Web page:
Implementing the Civil Service Act (CZ0016)
Action Plan: Czech Republic Action Plan 2016-2018
Action Plan Cycle: 2016
Lead Institution: Ministry of the Interior
Support Institution(s): Civil service authorities
Policy AreasAnti-Corruption Institutions, Capacity Building, Labor, Legislation & Regulation, Whistleblower Protections
STATE AND DEFINITION OF THE PROBLEM TO BE ADDRESSED BY MAKING THE COMMITMENT The adoption of Act No. 234/2014 Coll., on civil service, as amended, (hereinafter referred to as the “Act”), ensuring the depoliticization, professionalization and stabilization of public administration, was a very important commitment for the Czech Republic and was based both on the OGP values and key challenges and on the Action Plan, or the Second Action Plan, and on the Programme Declaration promulgated by the Government and government anti-corruption documents (Government Anti-Corruption Conception for the Years 2015 to 2017 and The Anti-Corruption Action Plan for 2015). The Act was promulgated on 6 November 2014, when some of its provisions also became effective. The Act became fully effective on 1 January 2015. Since then the Act has been put into practice, especially by subsequently systemizing civil service posts and work posts, separating clearly political and non-political (white-collar) posts, running the Civil Service Information System, etc. The overwhelming majority of its legal regulations have also been adopted and promulgated in connection with adopting this Act. Since 1 July 2015 fundamental changes in the civil service have been started based on the transitional provisions of the Act in connection with the first systemization of civil service posts and work posts, employing existing employees as civil servants in civil service employment based on their applications, transferring existing chief employees to the positions of senior civil servants in civil service employment, and subsequently announcing new competitive hiring procedures for all the posts of deputies and directors of sections.‘ Although the commitment was assessed as substantially completed in 2016, implementing the Act cannot be understood as a one-off event. It must continue with the implementation of the basic institutes of the Act; for example, completing the hiring procedures for the posts of senior civil servants (Department and Unit Directors) according to the transitional provisions of the Act, ensuring that the civil servants concerned take a civil service examination, preparing the last legal regulation – Decree defining a service badge specimen, starting controls, monitoring how measures about whistleblowing are accepted, monitoring how civil servants observe civil service discipline and how ethical standards are met, and developing further the Civil Service Information System. MAIN OBJECTIVE Ensuring the depoliticization, professionalization and stabilization of state administration. BRIEF DESCRIPTION OF COMMITMENT • Depoliticization – transparent competitive hiring, the term of civil service employment not dependent on political changes (e.g. changes in the composition of the Government), and setting up a more rigid process for changing the organization of a civil service authority. The approval of the systemization of civil service posts guarantees that ad hoc organizational changes are more difficult. • Stabilization – systemization, changes in systemization and defined types of changes in civil service status. • Professionalization – a civil service examination, civil service assessment and civil service discipline, and education of civil servants.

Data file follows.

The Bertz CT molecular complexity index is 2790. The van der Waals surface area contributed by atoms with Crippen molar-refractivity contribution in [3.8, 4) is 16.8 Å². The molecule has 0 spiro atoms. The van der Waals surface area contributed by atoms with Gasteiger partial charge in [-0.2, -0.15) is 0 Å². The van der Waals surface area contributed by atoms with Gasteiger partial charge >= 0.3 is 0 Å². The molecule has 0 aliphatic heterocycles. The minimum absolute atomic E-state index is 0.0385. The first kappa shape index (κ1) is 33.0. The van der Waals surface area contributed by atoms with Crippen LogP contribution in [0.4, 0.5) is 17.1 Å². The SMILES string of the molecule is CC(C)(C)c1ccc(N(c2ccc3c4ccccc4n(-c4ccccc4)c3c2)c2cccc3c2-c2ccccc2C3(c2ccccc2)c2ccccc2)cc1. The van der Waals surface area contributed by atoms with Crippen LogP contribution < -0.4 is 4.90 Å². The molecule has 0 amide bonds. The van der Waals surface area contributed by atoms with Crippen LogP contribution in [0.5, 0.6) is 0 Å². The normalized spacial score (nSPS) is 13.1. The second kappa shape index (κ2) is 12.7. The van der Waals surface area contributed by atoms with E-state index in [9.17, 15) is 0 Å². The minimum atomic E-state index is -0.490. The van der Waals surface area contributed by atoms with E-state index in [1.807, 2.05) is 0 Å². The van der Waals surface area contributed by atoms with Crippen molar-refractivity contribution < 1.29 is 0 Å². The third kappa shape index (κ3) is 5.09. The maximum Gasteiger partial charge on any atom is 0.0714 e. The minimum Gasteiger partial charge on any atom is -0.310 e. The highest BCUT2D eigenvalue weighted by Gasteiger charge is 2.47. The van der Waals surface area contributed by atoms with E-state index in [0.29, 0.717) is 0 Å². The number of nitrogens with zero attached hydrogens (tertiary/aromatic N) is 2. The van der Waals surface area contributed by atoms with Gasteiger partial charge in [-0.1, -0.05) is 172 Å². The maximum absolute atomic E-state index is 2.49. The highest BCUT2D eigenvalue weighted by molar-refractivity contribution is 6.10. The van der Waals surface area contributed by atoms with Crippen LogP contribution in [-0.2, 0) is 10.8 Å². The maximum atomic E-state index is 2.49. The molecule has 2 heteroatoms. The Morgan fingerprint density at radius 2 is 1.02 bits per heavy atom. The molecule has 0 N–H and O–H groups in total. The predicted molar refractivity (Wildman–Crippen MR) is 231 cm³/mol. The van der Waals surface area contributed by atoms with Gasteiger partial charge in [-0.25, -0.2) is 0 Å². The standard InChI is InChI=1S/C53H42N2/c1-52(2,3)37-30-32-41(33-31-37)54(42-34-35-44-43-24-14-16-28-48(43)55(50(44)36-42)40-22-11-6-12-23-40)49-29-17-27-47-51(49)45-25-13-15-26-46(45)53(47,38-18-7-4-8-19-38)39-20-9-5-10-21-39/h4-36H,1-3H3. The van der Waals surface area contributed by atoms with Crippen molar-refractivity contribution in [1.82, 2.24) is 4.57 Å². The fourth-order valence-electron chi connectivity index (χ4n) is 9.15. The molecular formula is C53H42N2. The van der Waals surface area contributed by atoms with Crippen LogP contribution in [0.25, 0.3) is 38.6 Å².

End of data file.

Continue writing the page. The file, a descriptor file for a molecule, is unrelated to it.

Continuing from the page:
IRM Midterm Status Summary
The adoption of Act No. 234/2014 Coll., on civil service, as amended, ensuring the depoliticization, professionalization and stabilization of public administration, was a very important commitment for the Czech Republic. The Act was promulgated on 6 November 2014, when some of its provisions also became effective. The Act became fully effective on 1 January 2015. Since then the Act has been put into practice, especially by subsequently systemizing civil service posts and work posts, separating clearly political and non-political (white-collar) posts, running the Civil Service Information System, etc. The overwhelming majority of its legal regulations have also been adopted and promulgated in connection with adopting this Act.
Since 1 July 2015 fundamental changes in the civil service have been started based on the transitional provisions of the Act in connection with the first systemization of civil service posts and work posts, employing existing employees as civil servants in civil service employment based on their applications, transferring existing chief employees to the positions of senior civil servants in civil service employment, and subsequently announcing new competitive hiring procedures for all the posts of deputies and directors of sections.‘ Although the commitment was assessed as substantially completed in 2016, implementing the Act cannot be understood as a one-off event. It must continue with the implementation of the basic institutes of the Act.